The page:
In my recent interview with Craig S. Karpel, himself once a community organizer intent on bringing down the capitalist system, he said:
“We are deep in denial. … Nothing to see here … move on … just keep moving. … Even though it is obvious that Mr. Obama is a very extreme socialist and favors the advent of Islamism around the world — he’s been doing just about everything imaginable to bring about Islamic regimes [in the Middle East] — … [It’s] much easier to just deny it and say, ‘This can’t be happening. It must not be happening.’”
Karpel’s book, The 12-Step Guide for the Recovering Obama Voter, is a satirical gem that cuts to the truth about the millions of Obamaholics who are still hung over from 2008. Karpel is right on when he says that voting for Obama was a result of a severe “political addiction.”
Which brings us to the 5-6 percent of voters who have not yet made up their minds about who to vote for on November 6. Anyone who has not yet eliminated Obama as an option is either a totally committed Marxist, has been living on Mars the past four years, or is an Obamaholic who has not yet gone through rehab.
The people who should be working on the rehabilitation of Obamaholics are high-profile Republicans, starting at the top with Mitt Romney. Which means you can’t be saying idiotic, dishonest things like “Barack Obama is a nice guy” or “Our problem with President Obama isn’t that he’s a bad person.”
One more time: Obama is not a nice guy; he isa genuinely malevolent individual. I understand that Republicans don’t want to speak such an obvious truth for fear of turning off the pampered, uninformed, still-hung-over voters who, as obscene as it may seem, will decide who will rule you and me.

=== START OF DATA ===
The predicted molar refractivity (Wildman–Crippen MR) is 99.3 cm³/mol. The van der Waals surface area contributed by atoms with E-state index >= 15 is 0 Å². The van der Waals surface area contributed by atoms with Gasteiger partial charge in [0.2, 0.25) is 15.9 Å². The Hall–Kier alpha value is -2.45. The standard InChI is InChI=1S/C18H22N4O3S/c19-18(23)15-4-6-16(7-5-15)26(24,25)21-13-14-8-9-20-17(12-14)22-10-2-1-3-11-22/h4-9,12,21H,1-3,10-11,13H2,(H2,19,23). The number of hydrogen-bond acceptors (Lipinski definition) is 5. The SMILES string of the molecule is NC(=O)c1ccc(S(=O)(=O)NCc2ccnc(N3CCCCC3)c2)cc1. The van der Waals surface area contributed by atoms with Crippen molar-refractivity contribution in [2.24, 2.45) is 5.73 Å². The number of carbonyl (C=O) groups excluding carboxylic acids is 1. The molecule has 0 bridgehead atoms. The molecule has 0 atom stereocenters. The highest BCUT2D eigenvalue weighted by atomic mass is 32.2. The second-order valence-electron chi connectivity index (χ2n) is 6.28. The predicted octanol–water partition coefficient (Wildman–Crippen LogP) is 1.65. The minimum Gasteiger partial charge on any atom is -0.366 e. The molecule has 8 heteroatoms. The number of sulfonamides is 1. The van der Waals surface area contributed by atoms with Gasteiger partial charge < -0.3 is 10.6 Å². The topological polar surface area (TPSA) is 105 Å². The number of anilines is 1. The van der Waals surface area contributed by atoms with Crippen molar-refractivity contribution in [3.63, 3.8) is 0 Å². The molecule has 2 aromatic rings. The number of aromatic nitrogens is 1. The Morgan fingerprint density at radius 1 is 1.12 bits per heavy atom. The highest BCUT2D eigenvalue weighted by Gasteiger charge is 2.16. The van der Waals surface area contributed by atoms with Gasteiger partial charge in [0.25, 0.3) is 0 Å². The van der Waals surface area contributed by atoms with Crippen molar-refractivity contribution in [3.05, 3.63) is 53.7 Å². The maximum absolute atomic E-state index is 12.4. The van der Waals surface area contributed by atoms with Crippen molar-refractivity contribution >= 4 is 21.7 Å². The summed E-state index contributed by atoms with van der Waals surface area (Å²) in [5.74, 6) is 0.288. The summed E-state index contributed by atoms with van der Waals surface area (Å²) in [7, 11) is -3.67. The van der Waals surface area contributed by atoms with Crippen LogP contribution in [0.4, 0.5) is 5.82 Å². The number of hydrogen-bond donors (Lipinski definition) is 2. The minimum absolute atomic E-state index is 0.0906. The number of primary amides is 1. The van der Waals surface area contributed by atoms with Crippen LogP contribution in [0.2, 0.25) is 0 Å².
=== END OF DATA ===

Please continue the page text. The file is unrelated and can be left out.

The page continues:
But that doesn’t mean they have to go out of their way to actually lie to the American public by saying Obama is not a bad person or that he’s a nice guy. It’s important to know your enemy, and, in that regard, Republicans would do well to read (or reread) Obama’s playbook, Rules for Radicals.
In that foul but brilliant masterpiece, Saul Alinsky emphasizes the importance of never giving your enemies credit for anything, no matter how obvious it is that they’ve done something good. The thinking is that when you say something nice about your opponent, it puts a positive thought into the subconscious minds of the mindless.
In the case of Obama, that’s something Republicans can’t afford to do, because, as hard as it is to believe, more than 50 percent of the public still has a favorable opinion of him. Which means they are in denial. So when Obama’s foes say he’s a good guy, it could be just enough of a nudge for the undecided hollow heads to hand him a victory in the upcoming election.
Is it possible for Republicans to repress their white guilt and dispense with the good-guy comments? Maybe; maybe not. We shall see. It’s a scary thought, but what if high-profile Republicans are themselves closet Obamaholics who simply can’t control their adoration for this mysterious son of a Luo tribesman from Kenya?
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Copyright © 2012 Robert Ringer
ROBERT RINGER is a New York Times #1 bestselling author and host of the highly acclaimed Liberty Education Interview Series, which features interviews with top political, economic, and social leaders. He has appeared on Fox News, Fox Business, The Tonight Show, Today, The Dennis Miller Show, Good Morning America, The Lars Larson Show, ABC Nightline, and The Charlie Rose Show, and has been the subject of feature articles in such major publications as Time, People, The Wall Street Journal, Fortune, Barron’s, and The New York Times.